I offer an additional Agile value: Learning over Best Practices. While there is value in best practices, we value learning more. I’d like to know where you stand on this. Please drop a comment or hit me up on Twitter at @johnkrewson. Maybe I can learn something from your feedback.
You used to practice them, but then got sloppy.
Or you never really learned to practice them that well before the need to scale was pressed upon you, and now things are growing up and out too quickly to go back and shore up the details.
How do I know this?
I’m just playing the odds that your organization probably falls into that very large group that is struggling to realize the potential of Agile. And I’m considering what I observe all too frequently to be at the root of the struggle.
We all know what we have to do if we want to get in shape, right? Eat better, eat less, and exercise regularly. Simple. So why does the fitness industry rake in tens of billions of dollars annually, while the incidence of obesity and diseases related to lack of fitness keep increasing?
Want to build a financial nest egg? Save and invest more, and consume less, of course. Again, very straightforward, but current research indicates that 76% of Americans are living paycheck to paycheck. Why?
For both of the above, the answer is, more often than not a) the delusion that “the normal rules don’t apply to my situation”, and/or b) a lack of discipline.
Ineffective Agile adoptions, including enterprise-scale transformations, can be traced to these same two causes. In fact, this applies to most things that we human beings don’t follow through on.
So why am I pointing out something so obvious and so universal?
Because I don’t want you to fail.
I don’t want you to run out and buy the Agile equivalent of a Treadmaster 9000 and a “Get Rich Tomorrow” home study course, only to find yourself sick and broke a year from now.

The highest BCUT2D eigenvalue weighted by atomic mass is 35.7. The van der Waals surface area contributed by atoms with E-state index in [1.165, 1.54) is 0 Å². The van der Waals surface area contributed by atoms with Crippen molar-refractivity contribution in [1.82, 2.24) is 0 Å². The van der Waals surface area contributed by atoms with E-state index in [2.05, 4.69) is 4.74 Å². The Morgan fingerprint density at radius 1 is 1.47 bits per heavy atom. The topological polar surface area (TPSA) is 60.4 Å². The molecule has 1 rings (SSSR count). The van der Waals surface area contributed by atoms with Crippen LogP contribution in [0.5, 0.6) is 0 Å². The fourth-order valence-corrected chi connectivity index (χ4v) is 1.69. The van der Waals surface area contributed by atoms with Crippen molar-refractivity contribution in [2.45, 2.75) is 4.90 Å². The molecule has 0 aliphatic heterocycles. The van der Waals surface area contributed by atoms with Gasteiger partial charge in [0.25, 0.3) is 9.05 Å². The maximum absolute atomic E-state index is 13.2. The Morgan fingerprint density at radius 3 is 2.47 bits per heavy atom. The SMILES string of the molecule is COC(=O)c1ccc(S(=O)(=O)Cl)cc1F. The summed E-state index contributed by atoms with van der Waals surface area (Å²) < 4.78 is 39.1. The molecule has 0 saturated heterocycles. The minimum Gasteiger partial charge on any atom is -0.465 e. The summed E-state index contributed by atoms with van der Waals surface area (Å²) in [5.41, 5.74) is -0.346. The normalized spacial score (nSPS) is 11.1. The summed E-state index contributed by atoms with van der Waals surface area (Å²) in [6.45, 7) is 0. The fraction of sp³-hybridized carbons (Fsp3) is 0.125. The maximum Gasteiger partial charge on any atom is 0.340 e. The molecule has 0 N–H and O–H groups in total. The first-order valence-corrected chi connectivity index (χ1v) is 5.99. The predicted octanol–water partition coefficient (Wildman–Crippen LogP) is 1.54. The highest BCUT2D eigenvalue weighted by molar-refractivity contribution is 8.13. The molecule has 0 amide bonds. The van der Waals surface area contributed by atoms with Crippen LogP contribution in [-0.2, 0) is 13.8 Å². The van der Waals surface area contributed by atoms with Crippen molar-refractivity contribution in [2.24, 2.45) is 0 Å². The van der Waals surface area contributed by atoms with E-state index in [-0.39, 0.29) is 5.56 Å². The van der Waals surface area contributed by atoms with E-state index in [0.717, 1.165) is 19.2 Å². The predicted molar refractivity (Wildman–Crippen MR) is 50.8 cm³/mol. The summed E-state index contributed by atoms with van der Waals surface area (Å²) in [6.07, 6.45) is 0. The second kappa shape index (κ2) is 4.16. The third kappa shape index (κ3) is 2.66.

Is your organization holding onto collaboration-killing and throughput-throttling processes, based on the rationale that your business domain or product or technology mix is more complex than that of everybody else who is practicing Agile?
Is it shaving the sharp corners off the parts of Agile that are uncomfortable, either leaving gaps or replacing what was removed with something softer and more accommodating of the status quo?
True, successful Agile enterprises are continuously inspecting and tweaking how they do things. That’s how they get better. But they are tweaking the application of the fundamentals, not the fundamentals themselves.
Even “seasoned” Agile organizations plateau, and then seek out some advanced Agile concept or technique that is guaranteed to take them to the “next level”. But there is none.
No professional sports team’s coach says, at a post-loss press conference, “Well, we were just one or two trick plays away from winning this.” No, what they actually say is, “We didn’t execute on the fundamentals, and it cost us the game.”
The secret to Agile success is that there IS no secret. Success comes through relentless improvement in the application of a few fundamental concepts and values. Your situation isn’t the rare exception.
Yes, this can be challenging, especially when the impediments that need to be addressed are rooted high-up in the enterprise. If it was easy, every organization would be wildly successful, and lots of Agile consultants I know would be running Tilt-a-Whirls at carnivals all over this great country of ours.
But that doesn’t mean it isn’t worth the effort. If you want to succeed, you don’t really have a choice.
I was sitting with a team when their manager came in and asked, “Hey. Are you guys finished with this feature?” The Scrum Master responded, “We haven’t even had time to even begin the discovery on it yet.” The manager looked surprised and said, “Oh, OK. Would you let me know when I can see […]
Here’s an article that just drives me nuts: Using Agile Scrum to Manage Developer Teams. The problem I have with this article is that it is just crazy bad in its use of language and ignorance about the fundamentals. Here are some examples:
This is not a thing. Agile is a philosophy of doing software development. Scrum is a particular instance of Agile. Saying “Agile Scrum” is kind of like always saying “furniture table” instead of just “table”. It shows a pretty fundamental gap in the writer’s knowledge.
As with any software development lifecycle (SDLC) framework…